7. My pancake making days at university were often marred by a lasting debate about spatulas. That same best friend (again) insisted that pancakes were flipped with a ‘flipper’. I insisted that they were flipped by a ‘spatula’. She insisted that a ‘spatula’ was one of those rubbery stick things you used to get mixture from the sides of a bowl. Our insistence made us both hugely angry with each other. In addition to that, I was also hugely angry with the whole concept of her ‘spatula’. There should be no tool for scraping the inside of a bowl. Bowls should be scraped with spoons or tongues and the scrapings should be treasured and savoured. The ‘spatula’ debate was never settled and 8 years later, I’m still afraid to bring it up.

8. I lived at 123 North Street for 2 years with the most awesome people imaginable. Our house hosted many, many epic pancake parties

9. Pancakes at university was a much loved tradition, but in fourth year, the magic ended for me when one of my male flatmates used my precious, precious pink pan to fry something terrible and greasy and boyish. The pan was mangled beyond recognition and I refused to use it again. Luckily, I didn’t need to, because there was a pancake place on South Street called ‘The Eating Place’, which made the most awesome pancakes. It was here that I had my first brush with the ‘savoury pancake’.

Next: Africa introduces a new set of pancake ideas…

A Life in Pancakes: Pancakes of Childhood

To glorify Pancake Day on Tuesday, i’ve decided to relive my greatest pancake memories. To begin, I present my complex relationship with pancakes as a young, obnoxious child growing up in Canada.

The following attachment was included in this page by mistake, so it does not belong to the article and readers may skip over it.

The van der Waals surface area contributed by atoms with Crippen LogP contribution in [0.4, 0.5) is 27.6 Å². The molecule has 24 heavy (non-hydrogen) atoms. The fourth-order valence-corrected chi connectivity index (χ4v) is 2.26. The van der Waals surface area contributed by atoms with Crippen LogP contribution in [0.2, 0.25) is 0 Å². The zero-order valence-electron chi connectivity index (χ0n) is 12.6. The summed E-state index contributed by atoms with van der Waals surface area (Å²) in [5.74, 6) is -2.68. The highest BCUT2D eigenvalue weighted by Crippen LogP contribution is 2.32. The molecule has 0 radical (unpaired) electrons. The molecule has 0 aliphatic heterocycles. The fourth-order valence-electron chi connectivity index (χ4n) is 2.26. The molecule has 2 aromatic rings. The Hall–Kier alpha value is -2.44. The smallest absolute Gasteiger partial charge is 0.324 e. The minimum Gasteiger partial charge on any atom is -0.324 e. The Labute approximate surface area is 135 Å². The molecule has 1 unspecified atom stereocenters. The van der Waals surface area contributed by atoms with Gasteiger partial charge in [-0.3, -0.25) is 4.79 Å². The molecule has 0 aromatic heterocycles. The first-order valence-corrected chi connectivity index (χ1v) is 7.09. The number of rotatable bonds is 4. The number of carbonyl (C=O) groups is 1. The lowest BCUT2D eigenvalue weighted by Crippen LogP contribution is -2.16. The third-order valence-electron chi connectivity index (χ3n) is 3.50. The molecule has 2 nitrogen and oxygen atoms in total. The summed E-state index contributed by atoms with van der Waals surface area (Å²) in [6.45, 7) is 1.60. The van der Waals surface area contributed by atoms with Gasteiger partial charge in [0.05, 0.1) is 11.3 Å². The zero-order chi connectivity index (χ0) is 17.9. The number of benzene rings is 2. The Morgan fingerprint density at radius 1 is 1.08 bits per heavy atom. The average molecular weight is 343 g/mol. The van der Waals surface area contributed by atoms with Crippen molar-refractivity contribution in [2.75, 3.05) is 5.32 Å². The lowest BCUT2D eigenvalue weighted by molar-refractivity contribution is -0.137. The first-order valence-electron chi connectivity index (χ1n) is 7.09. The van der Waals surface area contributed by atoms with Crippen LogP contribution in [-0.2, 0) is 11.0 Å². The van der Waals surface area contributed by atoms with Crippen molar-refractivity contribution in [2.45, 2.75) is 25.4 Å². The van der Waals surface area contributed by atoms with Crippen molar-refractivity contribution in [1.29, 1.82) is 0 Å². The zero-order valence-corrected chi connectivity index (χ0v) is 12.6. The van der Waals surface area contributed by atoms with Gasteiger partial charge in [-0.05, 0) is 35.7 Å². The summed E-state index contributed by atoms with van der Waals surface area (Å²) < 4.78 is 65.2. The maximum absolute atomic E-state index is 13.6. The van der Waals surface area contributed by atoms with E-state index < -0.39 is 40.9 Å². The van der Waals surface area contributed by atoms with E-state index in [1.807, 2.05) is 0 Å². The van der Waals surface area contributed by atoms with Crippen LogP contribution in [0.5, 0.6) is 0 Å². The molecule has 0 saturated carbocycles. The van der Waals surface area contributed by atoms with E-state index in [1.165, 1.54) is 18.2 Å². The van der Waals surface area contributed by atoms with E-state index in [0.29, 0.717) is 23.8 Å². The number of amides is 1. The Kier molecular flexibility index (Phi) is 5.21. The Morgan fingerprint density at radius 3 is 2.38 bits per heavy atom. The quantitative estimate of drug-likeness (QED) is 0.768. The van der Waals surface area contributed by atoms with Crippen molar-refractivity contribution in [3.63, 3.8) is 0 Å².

1. I spent much of my childhood at Clarence Baptist Church. Every Easter, the noble men of the congregation would cook ‘bunny pancakes’. There was much competition over who made the most realistic bunny shapes. It was very holy.

2. I suffered terrible pancake-related cultural dissonance when as a child my preference continuously flopped back and forth between my mother’s paper-thin Bristish lemon and sugar pancakes and my very cool Grandma’s thick, fluffy, buttery American pancakes, dripping with syrup. I loved both. Publically, I sided with the American pancakes, but secretly, I just didn’t know and it caused me great distress. At 24, I learned that South African pancakes beat them both and this lifelong conflict was resolved.

3. As a young child, my parents knew I had a remarkable ability to eat pancakes. They’d always count how many I could eat in a sitting- 6, 9, 17, 23 etc… As a result, they treated me like a sideshow act. They’d take me into a pancake house (IHOP, Golden Griddle, etc…) and as we were being seated, I’d always announce to the waitress that I was “having pancakes please” and my parents would chip in, “just wait until you see how many pancakes this kid will eat!” They would proceed to order me plate after plate after plate of pancakes with no regard whatsoever for my health. And at Golden griddle, they’d always order me an extra tub of maple syrup too. When I was about to burst, they’d laugh and say, “Well, I think you’ve finally beaten her…!” to the waitress as she took my plate away. This happened every time and by the time I was 14, it just wasn’t funny anymore.